Perez played an essential role sourcing archival materials from the U.S, France, Spain and Cuba. ‘From my previous work, I knew the Library of Congress had a large collection of Spanish-American War material including a film by Edison in 1898. This is also the centennial of the moving image, so we have some of the first war footage captured on film.’ In addition, Cafž secured personal testimonies from descendants of those engaged in the war. Purcell even managed to buy location rushes from a Spanish academic whose great-grandfather fought in the war.
One more significant deal was on the horizon at mip. ‘We finalized a deal with Discovery Latin America, who was thrilled to find a Spanish version available,’ says Neville. ‘They bought that rather than the U.S. version – even though it is being coproduced by their company.’
That deal requires linguistic sensitivity, says Perez. ‘Discovery Latin America can’t use Castillian Spanish so we have to find a neutral accent that can work for both South America and Spain.’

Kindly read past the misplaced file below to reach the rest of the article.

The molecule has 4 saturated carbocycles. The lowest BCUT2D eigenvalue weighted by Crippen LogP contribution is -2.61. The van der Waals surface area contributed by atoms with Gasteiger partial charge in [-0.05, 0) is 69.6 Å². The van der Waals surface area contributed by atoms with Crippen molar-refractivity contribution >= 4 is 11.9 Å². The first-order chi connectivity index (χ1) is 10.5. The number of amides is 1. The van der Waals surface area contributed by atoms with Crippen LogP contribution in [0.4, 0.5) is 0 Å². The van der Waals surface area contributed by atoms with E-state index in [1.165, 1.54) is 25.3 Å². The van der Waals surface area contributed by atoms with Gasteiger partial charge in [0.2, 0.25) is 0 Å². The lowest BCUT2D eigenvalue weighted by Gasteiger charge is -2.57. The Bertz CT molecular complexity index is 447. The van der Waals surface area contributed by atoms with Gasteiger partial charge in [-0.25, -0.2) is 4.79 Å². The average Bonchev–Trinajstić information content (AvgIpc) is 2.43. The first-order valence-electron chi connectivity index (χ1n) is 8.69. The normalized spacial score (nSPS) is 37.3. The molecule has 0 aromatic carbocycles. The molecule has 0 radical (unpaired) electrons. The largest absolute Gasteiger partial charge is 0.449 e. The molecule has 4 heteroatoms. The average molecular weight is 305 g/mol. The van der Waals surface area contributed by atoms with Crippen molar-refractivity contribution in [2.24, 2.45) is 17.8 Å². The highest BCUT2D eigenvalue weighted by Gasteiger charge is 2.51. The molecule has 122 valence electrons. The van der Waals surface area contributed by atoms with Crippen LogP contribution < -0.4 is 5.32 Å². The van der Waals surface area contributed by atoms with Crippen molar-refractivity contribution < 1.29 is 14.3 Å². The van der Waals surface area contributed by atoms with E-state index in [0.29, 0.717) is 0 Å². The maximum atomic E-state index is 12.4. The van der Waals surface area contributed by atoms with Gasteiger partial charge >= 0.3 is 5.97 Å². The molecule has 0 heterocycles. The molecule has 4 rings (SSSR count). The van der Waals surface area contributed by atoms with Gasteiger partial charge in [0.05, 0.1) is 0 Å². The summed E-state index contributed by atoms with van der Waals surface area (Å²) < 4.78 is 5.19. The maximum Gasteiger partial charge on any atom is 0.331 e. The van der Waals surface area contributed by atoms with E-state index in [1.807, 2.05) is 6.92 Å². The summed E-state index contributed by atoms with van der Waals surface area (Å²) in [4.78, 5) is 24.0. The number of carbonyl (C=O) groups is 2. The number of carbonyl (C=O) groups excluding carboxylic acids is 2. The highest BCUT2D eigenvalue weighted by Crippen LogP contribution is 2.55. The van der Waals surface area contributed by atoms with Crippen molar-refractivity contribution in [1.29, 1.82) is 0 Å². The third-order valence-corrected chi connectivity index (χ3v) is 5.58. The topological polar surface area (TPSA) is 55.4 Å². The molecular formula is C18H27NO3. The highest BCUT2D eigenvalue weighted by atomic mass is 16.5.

With shooting now finished, Neville is finalizing the key sales. In the U.S., home-video rights have gone to Films for the Humanities (Princeton) and Germany’s zdf and France’s La 5 are both interested in the Spanish version, though La 5 is talking about a one-hour version. Once presales are complete, Cafž will retain rights outside the Americas and Iberia. Then, a distributor will take over from Neville in exploiting the title internationally. ‘The subject of the film means its marketability is limited,’ admits Singer, ‘but the U.S. involvement in Cuba makes the story more attractive than just a little local war.’
ALSO IN THIS REPORT:
-The Low Down on LPM
-Case Study: The Fifty Year War from Brook Lapping for BBC and WGBH